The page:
The proof is in the spending

A good school treats learning as a journey. At Appleby College in Oakville, Ont., Kevin Pashuk has ensured that IT is one of the vehicles that takes students where they need to go.

Pashuk was named IT Leader of the Year in the SME division at the recent ComputerWorld Canada IT Leadership Awards.
Pashuk has been working with a variety of vendors to replace the aging infrastructure which supports an organization that teaches young men and women in Grades 7 through 12. More important, perhaps, has been Pashuk’s success in making technology an integral part of the school’s institutional strategic plan. 

“IT works closely with the academic leadership to determine new tools and technologies that can assist in the curriculum. IT is invited to curriculum planning sessions and departmental meetings to not only create awareness of new tools, but to allow the academics to ‘tell their story’ of what learning could look like.” Pashuk wrote in his submission. “’Wouldn’t it be neat if we could . . .’ statements quite often describe the outcome, rather than the technology used to support it. Our role has changed. To the line of business owners we are not technology providers, but the group that “helps make our visions come true.”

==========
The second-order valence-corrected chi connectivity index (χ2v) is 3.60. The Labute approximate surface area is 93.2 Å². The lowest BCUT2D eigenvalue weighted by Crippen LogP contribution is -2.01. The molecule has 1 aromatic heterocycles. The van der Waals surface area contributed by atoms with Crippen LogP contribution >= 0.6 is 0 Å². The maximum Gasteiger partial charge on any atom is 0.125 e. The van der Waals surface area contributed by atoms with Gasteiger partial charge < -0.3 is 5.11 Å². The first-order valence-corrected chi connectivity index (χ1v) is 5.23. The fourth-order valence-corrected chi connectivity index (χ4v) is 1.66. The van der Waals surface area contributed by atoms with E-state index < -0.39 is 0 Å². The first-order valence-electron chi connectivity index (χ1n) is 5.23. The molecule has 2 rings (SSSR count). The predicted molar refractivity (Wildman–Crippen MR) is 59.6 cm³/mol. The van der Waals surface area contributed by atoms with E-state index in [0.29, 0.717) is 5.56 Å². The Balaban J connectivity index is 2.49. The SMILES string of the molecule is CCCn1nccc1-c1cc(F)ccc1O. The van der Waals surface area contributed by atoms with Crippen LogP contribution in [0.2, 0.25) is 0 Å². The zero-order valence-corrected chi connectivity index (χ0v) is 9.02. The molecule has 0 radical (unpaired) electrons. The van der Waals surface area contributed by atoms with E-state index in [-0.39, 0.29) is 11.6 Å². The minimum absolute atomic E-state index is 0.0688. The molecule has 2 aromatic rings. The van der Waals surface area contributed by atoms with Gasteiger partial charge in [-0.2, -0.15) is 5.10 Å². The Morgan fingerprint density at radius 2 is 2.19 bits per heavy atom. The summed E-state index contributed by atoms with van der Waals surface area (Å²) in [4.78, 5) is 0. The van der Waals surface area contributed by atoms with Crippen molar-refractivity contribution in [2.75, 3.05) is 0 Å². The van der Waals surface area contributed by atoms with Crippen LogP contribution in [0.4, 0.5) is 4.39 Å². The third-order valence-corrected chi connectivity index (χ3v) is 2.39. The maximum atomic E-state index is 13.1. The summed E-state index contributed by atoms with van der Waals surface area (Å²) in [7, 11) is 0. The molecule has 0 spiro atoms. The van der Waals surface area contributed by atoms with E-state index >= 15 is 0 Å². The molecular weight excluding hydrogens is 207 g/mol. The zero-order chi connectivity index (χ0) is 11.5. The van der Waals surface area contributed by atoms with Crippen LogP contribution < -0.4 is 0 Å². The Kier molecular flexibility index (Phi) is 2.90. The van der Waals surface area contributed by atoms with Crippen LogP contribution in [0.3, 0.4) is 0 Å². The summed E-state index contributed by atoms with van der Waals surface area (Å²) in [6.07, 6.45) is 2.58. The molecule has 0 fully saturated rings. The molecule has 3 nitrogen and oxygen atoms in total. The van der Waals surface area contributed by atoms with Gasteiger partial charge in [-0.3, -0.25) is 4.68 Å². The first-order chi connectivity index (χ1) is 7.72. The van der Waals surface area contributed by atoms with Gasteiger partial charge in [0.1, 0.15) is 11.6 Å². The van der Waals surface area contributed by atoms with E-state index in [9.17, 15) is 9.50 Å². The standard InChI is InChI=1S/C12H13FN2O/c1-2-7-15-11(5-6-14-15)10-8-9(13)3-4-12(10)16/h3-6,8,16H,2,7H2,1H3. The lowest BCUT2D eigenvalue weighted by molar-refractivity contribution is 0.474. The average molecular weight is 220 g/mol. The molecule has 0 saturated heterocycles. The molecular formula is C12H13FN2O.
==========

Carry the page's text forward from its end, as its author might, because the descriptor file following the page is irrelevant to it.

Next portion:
The proof is in the spending: At a time when almost every IT department is seeing major cuts or at best flat budgets, Pashuk has managed to earn an approximately 25 per cent increase in his operating budget on a go-forward basis. He’ll be using that to improve Internet availability, system performance and the ability to integrate new media into curriculum effectively, as well as the ability to manage bandwidth for educational purposes.

The first phase of the multi-phase project included core and edge network switches, high performance wireless infrastructure, server virtualization, new SAN and backup systems. Network management and security tools was implemented during the summer of 2010. His work around a videoconferencing system, meanwhile, was recently profiled in our sister publication, Network World Canada.

Pashuk is mindful of the fact that Appleby is a private school and that the outcome of their education is the “product” his organization is offering. According to his vendor partners, the breadth of his planned upgrades has never been undertaken at this level by an independent school.

“Our students come from 32 different countries and parents are highly engaged in their children’s educational experience. There is much written about the flat world, and as such today’s graduates need more than academic rigor (although that is important too),” he said. “They will graduate in a globally competitive marketplace and the infrastructure platform we are implementing will allow Appleby to create the learning environment that develops critical skills and competencies in our students.”


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